What are the effects of childhood neglect on adults? What relationship problems do emotionally neglected adults face?
In Adult Children of Emotionally Immature Parents, Lindsey Gibson explores three challenges common among adult children whose parents neglected them emotionally. They harbor deep emotional loneliness, have emotionally disconnected relationships, and lack self-worth.
Continue reading to learn more about the effects of childhood neglect on adults.
Problem 1: They Feel Deeply Lonely and Don’t Understand Why
Gibson says the first effect of childhood neglect on adults is that adult children of emotionally neglectful parents often feel profoundly emotionally isolated but don’t know why. Many dismiss the feeling because they can’t explain why they feel it when, on the surface, their life seems “normal” or “fine.” This is especially true for adult children whose parents provided basics like shelter, food, and clothes, as they may not view their parents’ emotionally neglectful behavior as unusual or problematic.
Prioritizing their parents’ needs while denying their own and taking on an inauthentic role (as we discussed in the last section) worsens emotional neglect survivors’ loneliness for two reasons. First, it temporarily soothes the emotionally immature parent’s needs but doesn’t actually lead to a more genuine emotional connection with them. Second, when parents require children to be something other than themselves, children can’t forge a genuine emotional connection with others.
Problem 2: Emotional Neglect Survivors Repeat the Cycle of Unhealthy Relationships
Gibson asserts that children who grew up shutting down their feelings often end in emotionally disconnected relationships, because the dynamics feel familiar and there’s comfort in familiarity.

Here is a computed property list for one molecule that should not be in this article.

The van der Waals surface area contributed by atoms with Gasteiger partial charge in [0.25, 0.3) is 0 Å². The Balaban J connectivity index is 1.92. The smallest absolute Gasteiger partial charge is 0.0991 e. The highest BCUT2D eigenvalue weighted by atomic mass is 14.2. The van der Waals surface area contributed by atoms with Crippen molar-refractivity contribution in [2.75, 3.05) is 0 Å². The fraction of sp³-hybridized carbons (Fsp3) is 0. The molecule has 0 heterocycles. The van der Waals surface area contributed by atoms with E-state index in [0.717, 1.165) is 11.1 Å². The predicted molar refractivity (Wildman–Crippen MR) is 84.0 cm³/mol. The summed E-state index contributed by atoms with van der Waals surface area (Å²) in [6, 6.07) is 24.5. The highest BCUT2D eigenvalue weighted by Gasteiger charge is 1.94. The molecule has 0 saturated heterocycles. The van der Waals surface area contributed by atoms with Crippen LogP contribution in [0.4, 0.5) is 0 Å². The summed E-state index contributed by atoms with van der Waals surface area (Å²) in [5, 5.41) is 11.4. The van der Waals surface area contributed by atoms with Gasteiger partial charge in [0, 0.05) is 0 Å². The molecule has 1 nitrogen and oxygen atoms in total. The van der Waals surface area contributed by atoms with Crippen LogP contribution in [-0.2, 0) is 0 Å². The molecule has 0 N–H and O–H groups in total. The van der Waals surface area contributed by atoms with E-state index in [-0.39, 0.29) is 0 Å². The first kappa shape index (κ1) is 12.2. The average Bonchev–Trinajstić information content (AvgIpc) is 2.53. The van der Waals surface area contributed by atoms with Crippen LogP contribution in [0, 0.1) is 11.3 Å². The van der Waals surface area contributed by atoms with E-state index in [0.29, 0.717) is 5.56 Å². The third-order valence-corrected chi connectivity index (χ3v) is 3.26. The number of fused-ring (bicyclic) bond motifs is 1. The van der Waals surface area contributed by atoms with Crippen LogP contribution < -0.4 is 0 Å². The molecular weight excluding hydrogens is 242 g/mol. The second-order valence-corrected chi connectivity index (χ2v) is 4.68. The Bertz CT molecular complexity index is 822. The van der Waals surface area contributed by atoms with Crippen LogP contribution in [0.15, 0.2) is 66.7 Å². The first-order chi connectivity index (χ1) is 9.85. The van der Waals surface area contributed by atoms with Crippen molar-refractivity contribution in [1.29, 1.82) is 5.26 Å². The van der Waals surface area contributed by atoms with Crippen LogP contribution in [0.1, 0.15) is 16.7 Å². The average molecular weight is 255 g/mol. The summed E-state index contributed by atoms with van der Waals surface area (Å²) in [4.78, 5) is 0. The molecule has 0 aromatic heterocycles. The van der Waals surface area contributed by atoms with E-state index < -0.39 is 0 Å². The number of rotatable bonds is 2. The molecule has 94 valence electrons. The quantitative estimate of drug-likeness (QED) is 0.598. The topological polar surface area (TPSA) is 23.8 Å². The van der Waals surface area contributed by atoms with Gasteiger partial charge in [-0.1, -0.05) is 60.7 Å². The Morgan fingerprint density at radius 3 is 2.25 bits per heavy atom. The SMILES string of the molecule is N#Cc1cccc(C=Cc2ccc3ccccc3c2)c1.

Adult children of immature parents may have a looming feeling that something in their relationship is “not quite right,” but accept that feeling as “normal” because they’re accustomed to feeling empty, lonely, or ill at ease from living with an emotionally disengaged parent. They may also dismiss the feeling because they grew up overriding their emotions in service to their parents’ needs. Because they can’t connect with or trust their own feelings, they may look to others to tell them how they feel.
(Shortform note: Gibson doesn’t explicitly say how emotional neglect survivors can learn to trust themselves, but experts say that building trust in yourself is a learning process. It begins with paying attention to moments in your relationships when you feel angry, ashamed, guilty, or hurt. These are signals that the other person in the relationship may have crossed your boundaries either verbally or through manipulation.)
Problem 3: Emotional Neglect Survivors Lack Self-Worth
Gibson argues that adult children of emotionally immature parents often feel they’re a burden to others because they grew up believing that their feelings were less important than their parents’ emotional needs. The problem can be pronounced in children of emotionally chaotic parents, who never knew if they were going to get “happy” or “angry” mom and, when they got the latter, assumed it was because they did something bad—or because they were bad.
Emotionally underdeveloped parents often fuel their children’s low self-worth by punishing and shaming them for their feelings. This can lead children to fear, have anxiety around, and squash their emotions—even positive ones. Many grow up thinking they can’t ask or rely on others for anything, and that they should be able to handle all their problems on their own.